But such philosophizing is irrelevant if not self-serving baloney!  Every science is always imperfect, and always under revision as new facts become known.  Whether the revisions in SMT are cogent is a separate question, but revision itself is not a fault.  Likewise, SS basically ignore the huge wealth of evidence of clonality and the many clearly known mutations relevant to cancers (in a sense, they don't even try to revise the TOFT).  None of this means we have 'the' answer, because there may be no single answer.  These are not dichotomous, incompatible views of abnormal cell behavior. 

In the end the SMT theory, that cancer can and usually does involve genomic mutations, is completely defensible, as Vaux very powerfully shows in his part of the BioEssays exchange.  This doesn't mean cancer is just a disorder of isolated cells!  Naturally, context must matter.  And, instances of cancer cells becoming normal, or not leading to cancer when transplanted into a normal context, shows that SMT can be oversimplistic.  But a polygenic view of cancer at the cell level is totally consistent with both.  Mutations are involved, but cancer is a disease, at least in part, of mis-cooperation--aberrant signaling or response to context.

We can't resist our own vanity in pointing out that in and around 1990, I had suggested in several papers and a book a somatic-polygenic etiology for cancer, in terms that for the specifics known in its time were essentially modern conceptually, and that were consistent with a contextual yet genetic idea of the nature of cancer.  The idea was compatible with what we know (and knew) of epidemiology,  genomic evolution and causation, and that cancer is a disorder of misbehaving cells, involving gene networks.  A similar view is the bottom line message of MT, the book.  A  mix of somatic and inherited genomic architecture involving multiple contributing genes, in a tissue context stimulated by non-genetic environmental factors such as mutagens and stimulants of cell division, provides a consistent if not simplistic view of cancer, because it puts cancer into the context of normal biology and its geological as well as somatic evolution.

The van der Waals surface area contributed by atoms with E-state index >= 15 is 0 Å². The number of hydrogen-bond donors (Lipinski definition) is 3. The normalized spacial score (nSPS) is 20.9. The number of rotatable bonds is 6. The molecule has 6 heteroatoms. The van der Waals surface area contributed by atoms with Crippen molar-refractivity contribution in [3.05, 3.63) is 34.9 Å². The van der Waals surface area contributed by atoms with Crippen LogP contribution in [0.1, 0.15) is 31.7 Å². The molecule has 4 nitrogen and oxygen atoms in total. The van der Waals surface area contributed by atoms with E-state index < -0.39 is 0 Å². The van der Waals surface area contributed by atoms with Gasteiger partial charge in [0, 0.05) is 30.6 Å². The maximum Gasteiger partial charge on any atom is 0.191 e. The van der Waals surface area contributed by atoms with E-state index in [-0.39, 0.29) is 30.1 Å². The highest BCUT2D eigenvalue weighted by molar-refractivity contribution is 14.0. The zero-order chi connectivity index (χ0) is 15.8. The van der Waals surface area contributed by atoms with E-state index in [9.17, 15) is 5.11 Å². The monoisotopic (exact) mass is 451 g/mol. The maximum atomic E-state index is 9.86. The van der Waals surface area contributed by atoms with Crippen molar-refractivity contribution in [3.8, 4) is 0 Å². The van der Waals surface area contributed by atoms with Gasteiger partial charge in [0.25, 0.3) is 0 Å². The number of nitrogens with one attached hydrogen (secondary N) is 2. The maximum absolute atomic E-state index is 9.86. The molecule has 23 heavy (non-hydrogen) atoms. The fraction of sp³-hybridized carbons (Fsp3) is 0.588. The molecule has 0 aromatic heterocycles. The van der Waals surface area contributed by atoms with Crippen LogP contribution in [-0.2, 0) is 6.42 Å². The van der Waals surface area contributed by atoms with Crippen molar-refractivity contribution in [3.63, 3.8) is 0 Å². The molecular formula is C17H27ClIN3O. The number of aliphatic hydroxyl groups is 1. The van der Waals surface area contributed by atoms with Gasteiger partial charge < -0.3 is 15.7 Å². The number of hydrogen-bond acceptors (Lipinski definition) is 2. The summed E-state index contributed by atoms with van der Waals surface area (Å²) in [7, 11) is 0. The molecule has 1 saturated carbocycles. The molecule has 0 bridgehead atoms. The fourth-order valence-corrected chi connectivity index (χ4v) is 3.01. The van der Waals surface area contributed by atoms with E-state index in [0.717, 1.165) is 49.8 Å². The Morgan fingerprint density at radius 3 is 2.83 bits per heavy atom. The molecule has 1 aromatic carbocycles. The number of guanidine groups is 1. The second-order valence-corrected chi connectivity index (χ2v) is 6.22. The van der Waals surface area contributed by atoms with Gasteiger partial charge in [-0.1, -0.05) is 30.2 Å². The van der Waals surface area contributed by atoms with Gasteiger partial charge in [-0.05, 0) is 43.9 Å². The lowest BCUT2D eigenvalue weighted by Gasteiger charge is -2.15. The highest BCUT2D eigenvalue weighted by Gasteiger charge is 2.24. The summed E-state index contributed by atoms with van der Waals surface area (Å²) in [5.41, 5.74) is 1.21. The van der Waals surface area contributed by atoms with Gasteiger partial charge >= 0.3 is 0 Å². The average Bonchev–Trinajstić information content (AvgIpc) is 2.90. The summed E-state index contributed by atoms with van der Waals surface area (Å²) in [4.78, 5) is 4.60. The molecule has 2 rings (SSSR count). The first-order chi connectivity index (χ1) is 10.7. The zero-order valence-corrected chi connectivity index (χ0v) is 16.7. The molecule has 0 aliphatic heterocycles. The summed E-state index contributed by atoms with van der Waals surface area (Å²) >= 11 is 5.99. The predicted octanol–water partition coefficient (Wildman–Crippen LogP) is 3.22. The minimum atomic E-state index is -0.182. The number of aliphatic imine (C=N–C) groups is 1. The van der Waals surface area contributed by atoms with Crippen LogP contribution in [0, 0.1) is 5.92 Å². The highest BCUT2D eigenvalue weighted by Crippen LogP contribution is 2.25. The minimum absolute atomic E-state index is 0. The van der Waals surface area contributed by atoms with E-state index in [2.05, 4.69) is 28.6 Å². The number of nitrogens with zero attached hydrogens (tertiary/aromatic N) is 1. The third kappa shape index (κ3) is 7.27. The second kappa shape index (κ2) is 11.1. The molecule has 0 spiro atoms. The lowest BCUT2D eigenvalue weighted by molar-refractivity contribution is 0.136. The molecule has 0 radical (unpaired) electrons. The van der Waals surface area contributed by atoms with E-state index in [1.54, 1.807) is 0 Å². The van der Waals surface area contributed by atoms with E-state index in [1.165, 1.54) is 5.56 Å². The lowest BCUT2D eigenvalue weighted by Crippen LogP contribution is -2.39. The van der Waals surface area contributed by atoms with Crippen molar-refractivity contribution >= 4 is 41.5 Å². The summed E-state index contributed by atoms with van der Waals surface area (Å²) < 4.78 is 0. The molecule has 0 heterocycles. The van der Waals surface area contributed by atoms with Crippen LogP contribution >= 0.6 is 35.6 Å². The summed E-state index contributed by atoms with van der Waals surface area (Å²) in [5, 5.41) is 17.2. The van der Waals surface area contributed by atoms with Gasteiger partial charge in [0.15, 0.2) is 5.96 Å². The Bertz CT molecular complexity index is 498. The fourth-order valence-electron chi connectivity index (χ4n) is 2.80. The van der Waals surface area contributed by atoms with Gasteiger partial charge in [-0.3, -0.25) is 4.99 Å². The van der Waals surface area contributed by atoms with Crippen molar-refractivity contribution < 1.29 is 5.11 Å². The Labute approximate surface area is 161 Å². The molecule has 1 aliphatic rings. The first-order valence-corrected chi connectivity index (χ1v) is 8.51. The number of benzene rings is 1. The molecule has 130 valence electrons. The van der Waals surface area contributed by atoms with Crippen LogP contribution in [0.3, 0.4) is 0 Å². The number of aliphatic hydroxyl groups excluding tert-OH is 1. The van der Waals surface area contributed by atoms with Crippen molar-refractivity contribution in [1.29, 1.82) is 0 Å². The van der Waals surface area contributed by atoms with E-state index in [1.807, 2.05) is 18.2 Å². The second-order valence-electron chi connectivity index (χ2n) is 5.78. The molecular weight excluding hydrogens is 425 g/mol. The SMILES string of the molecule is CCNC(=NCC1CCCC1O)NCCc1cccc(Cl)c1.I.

False dichotomies here, as so often, reflect yearning for simple explanations for complex phenomena.  In fact, what we clearly know about the nature of genomic action, and the essential role of cooperation in the making and maintenance of multicellular organisms, shows that we need no all-or-none 'theories'.  We just need to view cancer as a phenomenon in the kind of biology we already know very well.  That there will be variation in the trait and its cause is exactly what we expect.  So is the fact that causation can be difficult to attribute to individual factors.  That we cannot simplify polygenic phenomena is an apparent reality.  It's not a matter of one wrong or right theory.  It's a reflection of how life works!


Alessandro Giuliani said...

A single molecule is neither liquid nor solid (or gaseous), simply we have states of matter only when we have ensembles of many molecules, in which the nature and strength of intermolecular interactions determine the melting point of the substance. This means that the aggregation state is an 'emergent' property of large ensembles of molecules that, even if can be predicted and modeled by single molecule features (the electronic distribution, the molecular orbitals..)have a meaning (and a reality) only as an ensemble property. Similar reasons hold for other phenomena as tides (one water molecule tide ?) magnetism and so forth.